Lost Windrush immigrants’ landing cards reimagined as art


Pic: Jemima Childs

Windrush passenger landing cards destroyed by the Home Office in 2010 have been recreated and put on display at Goldsmiths, University of London.

1,027 landing cards have been recreated for each individual passenger who disembarked from the MV Empire Windrush at Tilbury docks on June 22 1948.  The ship had collected passengers from Jamaica, Bermuda, Trinidad and Mexico.

The information on the exhibits is derived from a new transcription of the passenger list held at the National Archives.

These landing card slips listed the address that the passenger gave as their intended destination in Britain.  Several of the addresses given are local to Goldsmiths, including New Cross, Deptford, Peckham and Lewisham.

The documents also recorded Windrush immigrants’ arrival dates in the UK. After they were destroyed, it made it harder to check the records of older Caribbean-born residents experiencing residency difficulties.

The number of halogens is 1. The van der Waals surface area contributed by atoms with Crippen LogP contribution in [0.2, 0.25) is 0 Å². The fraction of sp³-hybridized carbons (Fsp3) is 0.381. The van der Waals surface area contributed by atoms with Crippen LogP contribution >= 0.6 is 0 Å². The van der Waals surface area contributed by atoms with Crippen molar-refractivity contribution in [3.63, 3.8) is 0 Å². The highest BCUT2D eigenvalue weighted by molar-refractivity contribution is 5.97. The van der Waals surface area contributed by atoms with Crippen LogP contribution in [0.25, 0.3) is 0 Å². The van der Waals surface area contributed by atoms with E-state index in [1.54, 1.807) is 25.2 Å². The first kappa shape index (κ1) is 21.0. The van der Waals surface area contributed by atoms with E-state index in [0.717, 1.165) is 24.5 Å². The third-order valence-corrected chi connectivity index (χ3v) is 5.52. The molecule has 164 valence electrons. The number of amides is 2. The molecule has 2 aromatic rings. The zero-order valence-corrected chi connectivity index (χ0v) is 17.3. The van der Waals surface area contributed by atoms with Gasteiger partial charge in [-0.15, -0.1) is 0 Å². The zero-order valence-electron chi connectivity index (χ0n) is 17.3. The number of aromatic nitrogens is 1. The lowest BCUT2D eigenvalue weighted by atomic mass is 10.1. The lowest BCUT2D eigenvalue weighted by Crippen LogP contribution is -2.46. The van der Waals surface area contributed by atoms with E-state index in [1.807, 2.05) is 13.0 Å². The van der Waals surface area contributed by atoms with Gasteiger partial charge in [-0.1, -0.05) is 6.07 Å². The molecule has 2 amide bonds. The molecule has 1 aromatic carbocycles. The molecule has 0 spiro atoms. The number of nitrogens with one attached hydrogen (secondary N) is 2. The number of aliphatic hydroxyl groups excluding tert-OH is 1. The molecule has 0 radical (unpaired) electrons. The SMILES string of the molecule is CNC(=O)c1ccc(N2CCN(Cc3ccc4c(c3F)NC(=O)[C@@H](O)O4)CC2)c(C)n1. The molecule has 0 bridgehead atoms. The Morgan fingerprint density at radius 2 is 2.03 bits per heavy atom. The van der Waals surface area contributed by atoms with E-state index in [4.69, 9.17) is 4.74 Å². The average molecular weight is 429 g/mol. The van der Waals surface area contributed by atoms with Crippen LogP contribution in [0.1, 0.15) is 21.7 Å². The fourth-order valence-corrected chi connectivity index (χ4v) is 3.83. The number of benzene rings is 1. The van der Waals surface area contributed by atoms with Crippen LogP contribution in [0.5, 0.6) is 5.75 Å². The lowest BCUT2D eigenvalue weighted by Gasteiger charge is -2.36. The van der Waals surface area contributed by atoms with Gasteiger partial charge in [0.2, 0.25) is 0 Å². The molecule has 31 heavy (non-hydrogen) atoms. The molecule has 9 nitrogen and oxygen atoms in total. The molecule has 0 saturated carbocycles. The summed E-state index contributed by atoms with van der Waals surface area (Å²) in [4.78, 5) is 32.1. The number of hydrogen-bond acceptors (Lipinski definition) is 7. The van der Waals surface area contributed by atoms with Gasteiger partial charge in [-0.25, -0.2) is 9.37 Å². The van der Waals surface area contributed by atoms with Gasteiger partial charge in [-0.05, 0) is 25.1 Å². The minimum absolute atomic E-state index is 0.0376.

These papers were often the last remaining record of a person’s arrival date.  This date was crucial to a citizenship application, because the 1971 Immigration Act gave people who had already moved to Britain indefinite leave to remain.

Pic: Jemima Childs

For many immigrants, this was their last official form of identification. The Home Office decision to destroy the records has been condemned by Labour MP David Lammy.

He said: “It is an absolute disgrace that the Home Office destroyed these documents and then forced Windrush generation migrants to try to prove their status, threatening them with deportation and stripping them of their rights.”

The idea for the exhibition Windrush: Arrival 1948 came from Goldsmiths History Department head Dr John Price. He said: “The exhibition seeks to ask questions rather than present answers. We want it to act as a starting point for debate.”

Pic: Jemima Childs

The exhibition intentionally distances itself from individual narratives, and instead seeks to illustrate the ordinariness of what is often portrayed as an extraordinary event. The art attempts to represent both a mundane piece of maritime bureaucracy and also a pivotal moment in the life of each passenger.

The exhibition is open 9am to 9pm daily until Wednesday 13 February in the Richard Hoggart Building.

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